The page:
Even though people with diabetes are at a greater risk of developing blinding eye diseases, a recent study of Medicare beneficiaries show that very few of the people at risk have a preventative yearly eye exam.
Facts About Diabetes
In the US there are 29.1 million that have diabetes, 21 million have been diagnosed and 8.1 million are undiagnosed. Unfortunately, if left undiagnosed or untreated, diabetes can lead to serious health problems such as high blood pressure, increased LDL cholesterol, heart disease, stroke, kidney disease and blindness.
Although African-Americans and Hispanics are more likely to have diabetes, less than a third are aware of diabetic eye disease. And for those that have been diagnosed with diabetes, where a yearly eye exam is considered essential, ¾ of them have not had an eye exam in five years.
Diabetic Eye Disease – 3 Ways Diabetes Affects Vision
Diabetic retinopathy affects 28.5% of people 40 and older that have been diagnosed with diabetes. It happens when the blood vessels in the retina are damaged by leaking or blocking blood flow to the retina (the source of your central vision for reading, driving, recognizing faces, etc.) and if untreated, it can lead to complete blindness. In the very early stages there are no symptoms. And while there are some treatments that may help slow the progression of the macular edema, there is no way to regain sight that is lost.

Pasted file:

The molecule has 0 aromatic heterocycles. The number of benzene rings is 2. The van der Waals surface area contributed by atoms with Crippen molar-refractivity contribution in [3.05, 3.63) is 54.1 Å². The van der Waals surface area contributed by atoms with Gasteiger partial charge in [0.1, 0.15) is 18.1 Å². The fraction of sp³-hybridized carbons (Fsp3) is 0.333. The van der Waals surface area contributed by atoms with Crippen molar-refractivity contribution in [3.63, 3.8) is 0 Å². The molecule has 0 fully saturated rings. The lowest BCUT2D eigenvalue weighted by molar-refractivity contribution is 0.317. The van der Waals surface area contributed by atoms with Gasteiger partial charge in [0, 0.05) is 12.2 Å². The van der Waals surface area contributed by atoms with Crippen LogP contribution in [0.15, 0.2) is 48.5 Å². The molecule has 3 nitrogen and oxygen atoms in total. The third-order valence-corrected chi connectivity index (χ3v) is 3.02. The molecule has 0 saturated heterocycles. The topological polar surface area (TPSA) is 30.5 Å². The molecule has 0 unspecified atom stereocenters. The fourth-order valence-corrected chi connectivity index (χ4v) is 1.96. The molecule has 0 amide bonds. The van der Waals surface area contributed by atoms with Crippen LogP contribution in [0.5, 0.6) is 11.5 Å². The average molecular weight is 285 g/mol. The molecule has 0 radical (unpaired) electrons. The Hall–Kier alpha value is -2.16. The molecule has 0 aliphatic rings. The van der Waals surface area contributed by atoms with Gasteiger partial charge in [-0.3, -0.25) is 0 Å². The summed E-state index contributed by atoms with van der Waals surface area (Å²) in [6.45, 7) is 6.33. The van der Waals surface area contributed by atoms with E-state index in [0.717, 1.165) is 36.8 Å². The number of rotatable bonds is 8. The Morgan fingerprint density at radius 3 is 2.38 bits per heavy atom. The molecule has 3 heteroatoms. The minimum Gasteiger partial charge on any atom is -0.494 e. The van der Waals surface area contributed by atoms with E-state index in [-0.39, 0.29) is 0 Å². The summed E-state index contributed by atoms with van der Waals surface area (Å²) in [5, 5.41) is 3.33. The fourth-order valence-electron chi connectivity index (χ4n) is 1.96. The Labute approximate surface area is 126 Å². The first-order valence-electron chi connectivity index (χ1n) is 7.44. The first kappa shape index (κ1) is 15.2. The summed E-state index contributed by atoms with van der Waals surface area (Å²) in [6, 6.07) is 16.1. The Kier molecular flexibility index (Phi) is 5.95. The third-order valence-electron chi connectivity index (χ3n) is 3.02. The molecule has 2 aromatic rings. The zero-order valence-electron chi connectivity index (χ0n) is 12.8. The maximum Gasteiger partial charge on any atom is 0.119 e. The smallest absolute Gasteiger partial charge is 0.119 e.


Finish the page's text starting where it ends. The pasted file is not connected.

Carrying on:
Cataracts occur when there is a clouding of the eye’s lens, making your vision blurry or cloudy. While it is a normal for this to happen as a person ages, someone with diabetes is more likely to develop them at an earlier age. While beginning cataracts can be treated with glasses, when they become more advanced, cataract surgery will be needed to replace the cloudy lens with an artificial lens.
A person with diabetes is nearly twice as likely to get glaucoma as other adults. Glaucoma is an eye disease that damages the optic nerve. The damage occurs when the pressure in the eye increases, squeezing the optic nerve and restricting its visual transmissions to the brain. Like diabetic retinopathy, you rarely notice any changes in your vision in the early stages, but as it progresses you begin to lose your peripheral vision. It can be treated with eye drops or surgery, but left untreated it can result in blindness.
Diabetes can be controlled, and some cases prevented, with careful attention to diet, watching your weight and exercise. Also learn your family medical history. You are at a higher risk of diabetes if a mother, father, brother or sister has the disease. If you are diagnosed with diabetes, make sure you have a yearly comprehensive eye exam to avoid vision loss. To learn more about diabetes go to www.ndep.nih.gov.